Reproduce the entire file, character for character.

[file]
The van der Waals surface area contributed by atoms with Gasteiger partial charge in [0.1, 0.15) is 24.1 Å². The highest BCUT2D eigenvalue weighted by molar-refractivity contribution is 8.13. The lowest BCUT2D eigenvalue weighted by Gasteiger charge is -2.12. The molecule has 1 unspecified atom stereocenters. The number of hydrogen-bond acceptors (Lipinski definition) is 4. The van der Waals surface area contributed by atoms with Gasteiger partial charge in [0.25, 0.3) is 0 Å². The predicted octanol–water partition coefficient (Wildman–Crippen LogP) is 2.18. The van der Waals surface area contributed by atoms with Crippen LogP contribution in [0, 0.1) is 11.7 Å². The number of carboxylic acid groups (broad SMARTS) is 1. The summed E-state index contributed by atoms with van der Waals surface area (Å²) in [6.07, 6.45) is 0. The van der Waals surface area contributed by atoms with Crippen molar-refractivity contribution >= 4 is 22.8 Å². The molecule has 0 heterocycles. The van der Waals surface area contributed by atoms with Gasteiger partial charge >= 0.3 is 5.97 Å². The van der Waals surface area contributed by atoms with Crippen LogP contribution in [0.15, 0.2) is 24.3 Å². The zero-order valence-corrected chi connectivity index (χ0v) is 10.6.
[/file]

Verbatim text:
The van der Waals surface area contributed by atoms with Gasteiger partial charge in [0.1, 0.15) is 24.1 Å². The highest BCUT2D eigenvalue weighted by molar-refractivity contribution is 8.13. The lowest BCUT2D eigenvalue weighted by Gasteiger charge is -2.12. The molecule has 1 unspecified atom stereocenters. The number of hydrogen-bond acceptors (Lipinski definition) is 4. The van der Waals surface area contributed by atoms with Gasteiger partial charge in [0.25, 0.3) is 0 Å². The predicted octanol–water partition coefficient (Wildman–Crippen LogP) is 2.18. The van der Waals surface area contributed by atoms with Crippen LogP contribution in [0, 0.1) is 11.7 Å². The number of carboxylic acid groups (broad SMARTS) is 1. The summed E-state index contributed by atoms with van der Waals surface area (Å²) in [6.07, 6.45) is 0. The van der Waals surface area contributed by atoms with Crippen molar-refractivity contribution >= 4 is 22.8 Å². The molecule has 0 heterocycles. The van der Waals surface area contributed by atoms with Gasteiger partial charge >= 0.3 is 5.97 Å². The van der Waals surface area contributed by atoms with Crippen LogP contribution in [0.15, 0.2) is 24.3 Å². The zero-order valence-corrected chi connectivity index (χ0v) is 10.6.